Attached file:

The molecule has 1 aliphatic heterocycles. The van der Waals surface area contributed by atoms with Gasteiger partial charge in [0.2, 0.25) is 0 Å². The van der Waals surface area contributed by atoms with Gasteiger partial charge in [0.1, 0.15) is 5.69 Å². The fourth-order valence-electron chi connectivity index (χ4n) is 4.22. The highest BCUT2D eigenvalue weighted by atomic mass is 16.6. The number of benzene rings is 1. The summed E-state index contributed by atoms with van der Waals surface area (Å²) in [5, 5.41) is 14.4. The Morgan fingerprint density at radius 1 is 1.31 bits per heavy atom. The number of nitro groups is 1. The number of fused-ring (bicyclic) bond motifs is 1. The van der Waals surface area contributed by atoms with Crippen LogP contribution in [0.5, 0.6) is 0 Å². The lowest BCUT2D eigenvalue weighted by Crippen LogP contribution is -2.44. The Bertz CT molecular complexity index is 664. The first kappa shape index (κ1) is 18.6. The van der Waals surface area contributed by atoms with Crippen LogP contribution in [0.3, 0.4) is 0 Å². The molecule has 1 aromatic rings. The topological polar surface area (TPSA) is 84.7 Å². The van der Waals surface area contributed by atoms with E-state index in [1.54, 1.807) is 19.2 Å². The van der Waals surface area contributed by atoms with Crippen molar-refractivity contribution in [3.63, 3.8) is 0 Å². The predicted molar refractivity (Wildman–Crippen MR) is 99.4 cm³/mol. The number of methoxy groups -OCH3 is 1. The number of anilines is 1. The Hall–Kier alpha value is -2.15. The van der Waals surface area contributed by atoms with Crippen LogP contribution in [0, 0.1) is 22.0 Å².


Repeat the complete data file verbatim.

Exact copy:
The molecule has 1 aliphatic heterocycles. The van der Waals surface area contributed by atoms with Gasteiger partial charge in [0.2, 0.25) is 0 Å². The van der Waals surface area contributed by atoms with Gasteiger partial charge in [0.1, 0.15) is 5.69 Å². The fourth-order valence-electron chi connectivity index (χ4n) is 4.22. The highest BCUT2D eigenvalue weighted by atomic mass is 16.6. The number of benzene rings is 1. The summed E-state index contributed by atoms with van der Waals surface area (Å²) in [5, 5.41) is 14.4. The Morgan fingerprint density at radius 1 is 1.31 bits per heavy atom. The number of nitro groups is 1. The number of fused-ring (bicyclic) bond motifs is 1. The van der Waals surface area contributed by atoms with Crippen LogP contribution in [0.5, 0.6) is 0 Å². The lowest BCUT2D eigenvalue weighted by Crippen LogP contribution is -2.44. The Bertz CT molecular complexity index is 664. The first kappa shape index (κ1) is 18.6. The van der Waals surface area contributed by atoms with Crippen LogP contribution in [0.3, 0.4) is 0 Å². The molecule has 1 aromatic rings. The topological polar surface area (TPSA) is 84.7 Å². The van der Waals surface area contributed by atoms with E-state index in [1.54, 1.807) is 19.2 Å². The van der Waals surface area contributed by atoms with Crippen molar-refractivity contribution in [3.63, 3.8) is 0 Å². The predicted molar refractivity (Wildman–Crippen MR) is 99.4 cm³/mol. The number of methoxy groups -OCH3 is 1. The number of anilines is 1. The Hall–Kier alpha value is -2.15. The van der Waals surface area contributed by atoms with Crippen LogP contribution in [0, 0.1) is 22.0 Å².